Friday, May 24, 2024

NIH: High H5N1 Influenza Levels Found in Mice Given Raw Milk from Infected Dairy Cows

Colorized transmission electron micrograph of avian influenza A H5N1 virus
particles (gold), grown in Madin-Darby Canine Kidney (MDCK) epithelial cells.
Microscopy by CDC; repositioned and recolored by NIAID. Credit: CDC and NIAID


Earlier today the New England Journal of Medicine (NEJM) published a correspondence from L. Guan et al. called Cow’s Milk and H5N1 Influenza Virus — Heat Inactivation which assesses both the effect of heat pasteurization of H5N1 contaminated milk, and the health impact (on mice) of consuming contaminated milk. 

These studies suggest that pasteurization greatly reduces the risk of H5N1 infection, but refrigerated raw milk can contain dangerous levels of the virus for weeks

All mice fed droplets of infected milk fell ill within a day, and researchers found `. . . high levels of virus in the animals’ nasal passages, trachea and lungs and moderate-to-low virus levels in other organs.'

While humans are not mice, there is a pretty good chance that consuming raw, H5 contaminated milk, would be a very bad idea.  The NIH, which sponsored this research, published the following news release/summary describing the study in more detail. 

High H5N1 Influenza Levels Found in Mice Given Raw Milk from Infected Dairy Cows

May 24, 2024

Mice administered raw milk samples from dairy cows infected with H5N1 influenza experienced high virus levels in their respiratory organs and lower virus levels in other vital organs, according to findings published in the New England Journal of Medicine. The results suggest that consumption of raw milk by animals poses a risk for H5N1 infection and raises questions about its potential risk in humans.

Since 2003, H5N1 influenza viruses have circulated in 23 countries, primarily affecting wild birds and poultry with about 900 human cases, primarily among people who have had close contact with infected birds. In the past few years, however, a highly pathogenic avian influenza virus called HPAI H5N1 has spread to infect more than 50 animal species, and in late March, the United States reported a viral outbreak among dairy cows in Texas. To date, 52 cattle herds across nine states have been affected, with two human infections detected in farm workers with conjunctivitis. Although the virus has so far shown no genetic evidence of acquiring the ability to spread from person-to-person, public health officials are closely monitoring the dairy cow situation as part of overarching pandemic preparedness efforts.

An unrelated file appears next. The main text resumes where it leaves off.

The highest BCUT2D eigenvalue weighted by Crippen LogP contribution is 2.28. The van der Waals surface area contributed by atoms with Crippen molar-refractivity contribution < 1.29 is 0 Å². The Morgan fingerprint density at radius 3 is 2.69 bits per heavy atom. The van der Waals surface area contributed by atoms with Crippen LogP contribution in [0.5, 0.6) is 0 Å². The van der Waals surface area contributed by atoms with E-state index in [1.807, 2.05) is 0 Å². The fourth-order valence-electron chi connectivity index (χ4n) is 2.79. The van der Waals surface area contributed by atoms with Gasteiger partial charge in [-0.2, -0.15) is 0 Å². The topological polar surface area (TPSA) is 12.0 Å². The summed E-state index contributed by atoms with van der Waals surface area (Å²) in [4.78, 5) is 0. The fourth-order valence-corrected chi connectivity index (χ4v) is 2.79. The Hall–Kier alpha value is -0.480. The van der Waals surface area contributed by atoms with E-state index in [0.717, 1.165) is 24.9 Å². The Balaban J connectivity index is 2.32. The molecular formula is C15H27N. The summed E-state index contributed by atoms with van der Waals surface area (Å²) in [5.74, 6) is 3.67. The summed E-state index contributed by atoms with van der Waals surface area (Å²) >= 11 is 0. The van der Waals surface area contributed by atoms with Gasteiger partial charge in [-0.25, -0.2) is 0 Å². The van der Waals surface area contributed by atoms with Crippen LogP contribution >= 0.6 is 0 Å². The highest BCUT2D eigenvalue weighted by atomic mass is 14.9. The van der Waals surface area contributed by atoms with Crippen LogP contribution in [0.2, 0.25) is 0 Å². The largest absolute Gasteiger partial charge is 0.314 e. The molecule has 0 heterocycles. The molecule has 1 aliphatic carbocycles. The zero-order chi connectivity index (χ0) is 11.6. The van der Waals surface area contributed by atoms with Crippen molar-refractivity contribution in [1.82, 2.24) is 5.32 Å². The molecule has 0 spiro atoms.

To assess the risk of H5N1 infection by consuming raw milk, researchers from the University of Wisconsin-Madison and Texas A&M Veterinary Medical Diagnostic Laboratory fed droplets of raw milk from infected dairy cattle to five mice. The animals demonstrated signs of illness, including lethargy, on day 1 and were euthanized on day 4 to determine organ virus levels. The researchers discovered high levels of virus in the animals’ nasal passages, trachea and lungs and moderate-to-low virus levels in other organs, consistent with H5N1 infections found in other mammals.

In addition to the mice studies, the researchers also tested to determine which temperatures and time intervals inactivate H5N1 virus in raw milk from dairy cows. Four milk samples with confirmed high H5N1 levels were tested at 63 degrees Celsius (145.4 degrees Fahrenheit) for 5, 10, 20 and 30 minutes, or at 72 degrees Celsius (161.6 degrees Fahrenheit) for 5, 10, 15, 20 and/or 30 seconds. Each of the time intervals at 63℃ successfully killed the virus. At 72℃, virus levels were diminished but not completely inactivated after 15 and 20 seconds. The authors emphasize, however, that their laboratory study was not identical to large-scale industrial pasteurization of raw milk and reflect experimental conditions that should be replicated with direct measurement of infected milk in commercial pasteurization equipment.

In a separate experiment, the researchers stored raw milk infected with H5N1 at 4℃ (39.2 degrees Fahrenheit) for five weeks and found only a small decline in virus levels, suggesting that the virus in raw milk may remain infectious when maintained at refrigerated temperatures.

To date, the U.S. Food and Drug Administration concludes that the totality of evidence continues to indicate that the commercial milk supply is safe. While laboratory benchtop studies provide important, useful information, there are limitations that challenge inferences to real world commercial processing and pasteurization. The FDA conducted an initial survey of 297 retail dairy products collected at retail locations in 17 states and represented products produced at 132 processing locations in 38 states. All of the samples were found to be negative for viable virus. These results underscore the opportunity to conduct additional studies that closely replicate real world conditions. FDA, in partnership with USDA, is conducting pasteurization validation studies – including the use of a homogenizer and continuous flow pasteurizer. Additional results will be made available as soon as they are available.

The National Institute of Allergy and Infectious Diseases, part of the National Institutes of Health, funded the work of the University of Wisconsin-Madison researchers.


G Lizheng et al. Cow Milk Containing H5N1 Influenza Viruses—Heat Inactivation and Infectivity in Mice. The New England Journal of Medicine DOI: 10.1056/NEJMc2405495 (2024).


NIAID Director Jeanne Marrazzo, M.D., and Lauren Byrd-Leotis, Ph.D., with NIAID’s Division of Microbiology and Infectious Diseases’ Viral Respiratory Diseases Section, are available to discuss the findings.